It was a social worker at a baby sleep school who told Leisa Bonaventura she had postnatal depression and sent her to hospital.
“I was really angry with her,” she says. “But I was a mess. I felt like it was a big slap in the face. I kept thinking, ‘I’m fine, I’m fine. I’m just having a bad day. I’m just tired.’”
But Bonaventura wasn’t just tired. She cried a lot. She felt like she was losing patience with her son, Sebastian, who was eight months old. “I would go from zero to 10 in a split second and get really angry. I scared myself a little bit.
“I was pretty much at the point where I did not enjoy being a mum. I thought that if I could go back and not have a kid, I probably would have. And that made me feel terrible. I thought I was supposed to like it, and that it was going to be the best thing that had ever happened to me.
“It was so much harder than I expected.”
In the lead-up to being admitted to hospital, Bonaventura had withdrawn from most of her important relationships.
“I had started having panic attacks, particularly about leaving the house. I feared being late to things.”
She says the panic attacks often happened before Bible study at Church by The Bridge in Kirribilli.
“Sometimes I would be running late for Bible study and think, ‘I’m never going to get there on time. I’m going to have to walk in late, and everyone’s going to know I’m disorganised… and then I’d freak out and just not go. [It was] too hard.”
Up to one in seven women will experience postnatal depression after giving birth, according to statistics from Beyond Blue. Eighty per cent of new mums do get post-baby blues in the early days – feeling tearful or overwhelmed, which usually passes before long without specific care, but with lots of support from family and friends. Postnatal depression, though, requires professional help.
Bonaventura and her son spent six weeks in the mother and baby unit at St John of God Hospital in Burwood. The staff helped her develop a better attachment with Sebastian and assisted with sleep training. By the time she left, she felt like a new person.
“I wasn’t fixed completely, but I was well on my way,” she says.
Sarah Condie, the women’s minister at Church by the Bridge, visited Bonaventura every week while she was in hospital. She was one of the few people Bonaventura would allow to visit. When Condie first arrived at Church by the Bridge as their women’s minister, there were 30 babies who had been born in the previous two years. The baby boom meant new mums were a top priority in her new role.
Condie believes churches have a huge role to play in preventative measures that can help communities deal with mental health issues – including postnatal depression.
With her husband Keith, Condie co-directs the Mental Health and Pastoral Care Institute, a project of Anglican Deaconess Ministries. The institute aims to provide biblically informed pastoral care that “alleviates distress and promotes wellbeing, especially to those suffering from mental illness”.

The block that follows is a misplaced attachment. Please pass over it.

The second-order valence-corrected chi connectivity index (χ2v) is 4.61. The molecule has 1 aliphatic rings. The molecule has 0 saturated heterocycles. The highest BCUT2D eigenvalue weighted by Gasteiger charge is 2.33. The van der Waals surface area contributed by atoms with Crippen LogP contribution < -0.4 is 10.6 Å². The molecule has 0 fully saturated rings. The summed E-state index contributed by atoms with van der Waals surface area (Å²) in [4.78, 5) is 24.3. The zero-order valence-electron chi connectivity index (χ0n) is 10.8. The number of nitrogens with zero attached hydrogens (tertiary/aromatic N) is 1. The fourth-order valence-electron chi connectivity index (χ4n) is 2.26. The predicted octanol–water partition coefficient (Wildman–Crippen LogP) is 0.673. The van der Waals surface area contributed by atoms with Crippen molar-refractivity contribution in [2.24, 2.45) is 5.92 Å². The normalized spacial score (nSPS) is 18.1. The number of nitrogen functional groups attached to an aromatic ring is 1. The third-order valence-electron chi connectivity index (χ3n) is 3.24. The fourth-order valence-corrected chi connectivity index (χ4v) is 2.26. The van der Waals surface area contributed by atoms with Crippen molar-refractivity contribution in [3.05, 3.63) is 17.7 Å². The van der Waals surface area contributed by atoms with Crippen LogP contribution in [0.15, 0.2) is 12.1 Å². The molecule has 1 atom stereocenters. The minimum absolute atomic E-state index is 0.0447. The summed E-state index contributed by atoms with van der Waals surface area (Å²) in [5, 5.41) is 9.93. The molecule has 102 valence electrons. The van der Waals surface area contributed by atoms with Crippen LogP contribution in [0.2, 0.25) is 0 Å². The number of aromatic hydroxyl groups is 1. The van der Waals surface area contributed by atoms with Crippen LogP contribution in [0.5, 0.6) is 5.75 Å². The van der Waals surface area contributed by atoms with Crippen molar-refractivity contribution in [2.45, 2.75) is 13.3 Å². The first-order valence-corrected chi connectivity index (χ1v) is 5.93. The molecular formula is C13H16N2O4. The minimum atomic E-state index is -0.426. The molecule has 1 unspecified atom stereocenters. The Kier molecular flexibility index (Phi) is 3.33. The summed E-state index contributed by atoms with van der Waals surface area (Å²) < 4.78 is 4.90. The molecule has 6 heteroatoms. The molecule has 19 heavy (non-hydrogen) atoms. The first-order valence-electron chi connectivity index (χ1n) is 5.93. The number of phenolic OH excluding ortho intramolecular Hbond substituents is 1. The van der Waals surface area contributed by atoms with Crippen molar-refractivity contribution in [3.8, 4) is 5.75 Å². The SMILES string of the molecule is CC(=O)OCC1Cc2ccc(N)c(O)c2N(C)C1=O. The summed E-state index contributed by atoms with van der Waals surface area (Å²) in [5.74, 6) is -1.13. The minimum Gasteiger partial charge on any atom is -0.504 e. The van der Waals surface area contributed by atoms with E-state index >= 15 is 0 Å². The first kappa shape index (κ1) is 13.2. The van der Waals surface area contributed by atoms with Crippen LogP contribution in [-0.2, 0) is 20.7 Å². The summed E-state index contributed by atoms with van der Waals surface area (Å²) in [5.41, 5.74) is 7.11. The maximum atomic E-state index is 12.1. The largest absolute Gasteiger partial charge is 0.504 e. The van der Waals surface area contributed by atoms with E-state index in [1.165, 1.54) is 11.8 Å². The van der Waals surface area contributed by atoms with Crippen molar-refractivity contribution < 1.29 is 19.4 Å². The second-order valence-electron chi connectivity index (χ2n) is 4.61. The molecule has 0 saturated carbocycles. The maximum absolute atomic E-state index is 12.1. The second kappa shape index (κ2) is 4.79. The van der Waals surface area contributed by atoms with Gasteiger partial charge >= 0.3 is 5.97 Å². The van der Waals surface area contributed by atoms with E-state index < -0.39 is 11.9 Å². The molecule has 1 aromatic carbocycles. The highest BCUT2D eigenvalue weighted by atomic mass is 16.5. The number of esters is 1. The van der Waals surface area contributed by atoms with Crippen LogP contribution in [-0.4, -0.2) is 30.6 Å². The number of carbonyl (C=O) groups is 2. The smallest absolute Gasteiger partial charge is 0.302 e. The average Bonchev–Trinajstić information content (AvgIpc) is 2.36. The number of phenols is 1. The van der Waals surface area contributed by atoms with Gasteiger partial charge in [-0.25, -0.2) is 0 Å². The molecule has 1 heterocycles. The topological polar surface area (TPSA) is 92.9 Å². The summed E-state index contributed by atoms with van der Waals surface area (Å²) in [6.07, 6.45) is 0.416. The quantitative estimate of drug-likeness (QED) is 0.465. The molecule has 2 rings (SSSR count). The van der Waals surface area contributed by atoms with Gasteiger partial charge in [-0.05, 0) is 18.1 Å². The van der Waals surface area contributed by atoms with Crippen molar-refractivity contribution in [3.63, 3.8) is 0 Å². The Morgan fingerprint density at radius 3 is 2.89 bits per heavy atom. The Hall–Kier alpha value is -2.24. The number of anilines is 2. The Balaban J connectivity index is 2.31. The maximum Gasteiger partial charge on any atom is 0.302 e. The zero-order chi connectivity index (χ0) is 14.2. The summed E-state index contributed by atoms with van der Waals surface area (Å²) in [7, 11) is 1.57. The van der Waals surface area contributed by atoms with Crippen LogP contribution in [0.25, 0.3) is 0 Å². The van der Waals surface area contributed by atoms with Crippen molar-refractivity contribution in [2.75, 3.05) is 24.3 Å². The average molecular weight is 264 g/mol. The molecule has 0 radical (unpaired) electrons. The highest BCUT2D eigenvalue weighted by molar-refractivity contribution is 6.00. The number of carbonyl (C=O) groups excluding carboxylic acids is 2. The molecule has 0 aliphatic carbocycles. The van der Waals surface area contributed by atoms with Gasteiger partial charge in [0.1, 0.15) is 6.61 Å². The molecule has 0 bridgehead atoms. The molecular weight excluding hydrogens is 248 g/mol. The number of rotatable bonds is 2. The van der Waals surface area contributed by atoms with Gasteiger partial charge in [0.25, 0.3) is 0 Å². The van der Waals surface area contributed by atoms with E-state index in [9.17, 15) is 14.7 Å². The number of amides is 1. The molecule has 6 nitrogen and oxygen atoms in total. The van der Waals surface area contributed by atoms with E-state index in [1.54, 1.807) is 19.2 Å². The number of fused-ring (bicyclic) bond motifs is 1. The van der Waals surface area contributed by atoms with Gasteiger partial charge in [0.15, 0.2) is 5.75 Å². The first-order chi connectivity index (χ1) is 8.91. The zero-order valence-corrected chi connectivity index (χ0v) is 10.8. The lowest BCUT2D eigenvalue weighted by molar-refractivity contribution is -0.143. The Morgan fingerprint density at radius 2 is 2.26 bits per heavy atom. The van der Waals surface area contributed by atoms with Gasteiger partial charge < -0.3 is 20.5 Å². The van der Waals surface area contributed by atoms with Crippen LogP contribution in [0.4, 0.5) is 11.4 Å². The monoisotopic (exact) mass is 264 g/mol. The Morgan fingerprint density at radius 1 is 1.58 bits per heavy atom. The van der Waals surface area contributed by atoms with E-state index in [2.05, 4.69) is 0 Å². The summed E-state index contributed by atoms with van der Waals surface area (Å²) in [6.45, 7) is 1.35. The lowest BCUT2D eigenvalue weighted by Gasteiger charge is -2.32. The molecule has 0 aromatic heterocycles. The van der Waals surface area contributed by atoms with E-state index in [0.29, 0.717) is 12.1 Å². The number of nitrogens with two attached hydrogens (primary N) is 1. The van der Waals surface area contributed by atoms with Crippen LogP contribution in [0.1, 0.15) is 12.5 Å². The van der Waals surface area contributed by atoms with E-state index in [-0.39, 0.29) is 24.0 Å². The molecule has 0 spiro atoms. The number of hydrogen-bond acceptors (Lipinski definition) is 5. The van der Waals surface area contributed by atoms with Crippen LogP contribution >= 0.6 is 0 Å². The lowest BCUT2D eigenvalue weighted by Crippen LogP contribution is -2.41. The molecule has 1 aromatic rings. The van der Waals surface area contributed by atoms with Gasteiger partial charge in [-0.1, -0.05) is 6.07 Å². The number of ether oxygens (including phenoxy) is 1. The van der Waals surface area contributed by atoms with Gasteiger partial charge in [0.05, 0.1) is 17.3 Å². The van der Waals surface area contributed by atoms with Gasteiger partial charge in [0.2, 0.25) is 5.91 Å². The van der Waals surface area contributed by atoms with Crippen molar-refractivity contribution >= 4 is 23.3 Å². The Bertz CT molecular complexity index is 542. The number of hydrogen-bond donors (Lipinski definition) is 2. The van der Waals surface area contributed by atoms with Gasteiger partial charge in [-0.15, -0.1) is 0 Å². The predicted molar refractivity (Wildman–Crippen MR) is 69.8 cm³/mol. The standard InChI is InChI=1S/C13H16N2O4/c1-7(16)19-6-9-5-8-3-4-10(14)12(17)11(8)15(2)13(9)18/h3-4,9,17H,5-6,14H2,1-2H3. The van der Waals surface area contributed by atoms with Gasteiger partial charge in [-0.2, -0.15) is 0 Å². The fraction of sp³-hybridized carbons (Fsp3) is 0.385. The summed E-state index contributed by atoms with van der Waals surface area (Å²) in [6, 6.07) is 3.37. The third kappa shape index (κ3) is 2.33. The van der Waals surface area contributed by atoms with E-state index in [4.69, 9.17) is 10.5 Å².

Through a grant from Fuller Seminary in the US, she is developing a series of three short courses for first-time parents, particularly mothers, on building resilience. She is working with Lyn Worsley, a clinical psychologist and director of The Resilience Centre, who is also a member of Church by the Bridge.
The course was trialled at Church by The Bridge late last year with a view to making it available to other parishes this year.
“It’s time we put more attention and energy into new mums,” Condie says. “We just don’t support them enough.”
Worsley says resilience is a threefold process, not an entity in itself: “It’s the development of personal competence, the ability to navigate available resources and doing both of those things in the face of adversity”.
In her research, Worsley has identified seven external factors that help build a resilient person: partner, family, skill, education, friends, community and money. She says a person needs at least three of these factors to be more likely to recover and grow from adversity.
Identity, she adds, is probably the biggest issue new parents face, stemming from a loss of or significant change to many, if not all, of those seven factors. For example, if a parent has left work to look after a new baby, they’ll lose three factors all at once: skill, community and money. But actually, staying home with a new baby will most likely affect all seven of those external factors.
“People having babies are having to renegotiate who they are,” she says.
“[They] are in a major transition in their lives, where many – if not all – of their strengths have been removed or changed. They have to find new ones.
“The resilience course helps them to look at the strengths they’re shifting away from and towards, how they can orchestrate it so they don’t spend as much time in transition and are able to move quite quickly into the next stage, without any mental health crises.”
Worsley stresses that the course isn’t going to “give” new parents resilience. Rather, it puts them in an environment where they have the opportunity to navigate and associate with people as they go through big life challenges.
She says resilience is based primarily on the quality of one’s relationships. This is why research suggests that people who are part of faith-based communities have higher levels of resilience, “because they have good connections with people”.